- Place of origin:
circa 1112 (made)
- Materials and Techniques:
Palm leaf, painted
- Museum number:
- Gallery location:
Recto: Text commencing: (Ch XII, 255) buddhanam sarvajnata - until - atha khalv ayusman Su-(bhutir)
Left: The Bodhisattva Vajrapani identified by his blue colour. He sits in maharajalilasana on a pink lotus seat with his right hand apprently in karana mudra and the left holding the stem of a lotus which supports an unidentified object - almost certainly not his symbol, the vajra. He is attended by a white Dharmapala, either Sitabrahma, Mahakala or Yama, who wears a tiger skin and squats on a red lotus.
Centre: A female divinity with Bodhisattva ornaments. She is yellow and stands beneath an arch. She has three heads and six arms. The centre head is yellow, that on the left a green boar's snout and on the right a horrific white face. The upper left hand holds a cloth or text, the centre left has a bow; and the lower left is unidentified. The upper right hand holds a vajra, the centre left has an arrow, and the lower left has a noose. Her colour and the three heads with boar's head to left confirm that she is Marici, although it is unusual except in Japan for her to have six arms. The attributes approximate to those she normally carries. she usually holds the Asoka branch, which appears here by her left shoulder.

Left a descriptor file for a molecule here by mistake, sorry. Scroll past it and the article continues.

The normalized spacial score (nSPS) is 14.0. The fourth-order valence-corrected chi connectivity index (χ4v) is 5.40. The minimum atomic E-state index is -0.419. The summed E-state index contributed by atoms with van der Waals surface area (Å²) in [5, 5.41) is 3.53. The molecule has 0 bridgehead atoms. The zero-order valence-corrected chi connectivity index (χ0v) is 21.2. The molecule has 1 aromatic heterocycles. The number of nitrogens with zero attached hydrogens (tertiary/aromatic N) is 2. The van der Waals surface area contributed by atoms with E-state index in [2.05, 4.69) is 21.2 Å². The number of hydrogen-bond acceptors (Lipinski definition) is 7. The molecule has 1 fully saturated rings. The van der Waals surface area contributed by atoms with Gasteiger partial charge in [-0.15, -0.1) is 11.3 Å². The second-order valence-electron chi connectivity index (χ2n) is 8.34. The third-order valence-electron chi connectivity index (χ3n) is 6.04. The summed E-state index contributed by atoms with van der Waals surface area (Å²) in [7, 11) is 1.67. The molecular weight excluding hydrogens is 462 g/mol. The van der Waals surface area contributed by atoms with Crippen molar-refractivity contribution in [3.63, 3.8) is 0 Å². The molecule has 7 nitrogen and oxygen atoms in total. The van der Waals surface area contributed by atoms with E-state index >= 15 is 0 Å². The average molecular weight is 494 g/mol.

Right: The Bodhisattva Maitreya seated in maharajalilasana on a white lotus seat. He is expounding the doctrine with both hands in vitarka muda. The lotus by his left side supports what may be a stupa. Seated to his left on a red lotus is Acharya Vajrapani who is blue and wears a tiger skin.
Verso: Text commencing (Ch XII, 255): (Su) bhutir Bhagavantam etad avocat: yad Bhagavan evam aha - until (Ch.XII, 257) evam hi Subhute prajnaparamita tathagatanam arhatam samyaksabuggdhanam asya lokasya (samdarsayitri).
Place of Origin
circa 1112 (made)
Materials and Techniques
Palm leaf, painted
Length: 54 cm, Width: 6.3 cm
Object history note
Acquired from Mr T Harris, 39 Westmark Point, Roehampton, London SW15, England
Historical context note
From the E Vredenburg collection
Manuscript, palm leaf, painted, Bengal, c1112
Bibliographic References (Citation, Note/Abstract, NAL no)
E Vredenburg: 'The Continuity of Pictorial Tradition in the Art of India', Rupam No 1, Calcutta, 1920, figure 6 Losty, J P: 'The Art of the Book in India', p32 Losty, J P in Bautze-Picron, C (ed): 'Essays in Honour of James C Harle', New Delhi, 1990, pp 189-200 Bussagli, Mario: 'La Miniatura Indiana', Milan, 1966, plates 1 & 2
"Seven leaves from a manuscript of the Buddhist text, the 'Ashtasahasrika Prajnaparamita' ('The Transcendental Wisdom of the Further Shore in 8000 verses') in Sanskrit on palm leaf. The 18 pictures are of Buddhist divinities and form three groups of six, one at the beginning of the manuscript, another in the exact centre, a third at the end.
The paintings are not intended to illustrate the text, but rather to preserve it from harm and attract celestial beings.
Written at the expense of Udaya Sinha, a house-holder, for the benefit of the souls of his parents in the 36th year of the reign of Ramapala (a member of the Pala dynasty of Bengal).”
For a similar manuscript dated in the 39th regnal year of Ramapala, see 'Oriental Art', Summer 1967 and Summer 1960.
Note: Ganguly, D C: 'The Struggle for Empire' in Majumdar, R C (ed): 'The History and Culture of the Indian People', Vol V, Bombay, 1957, p28. This places the accession of Ramapala in about the year 1077 AD.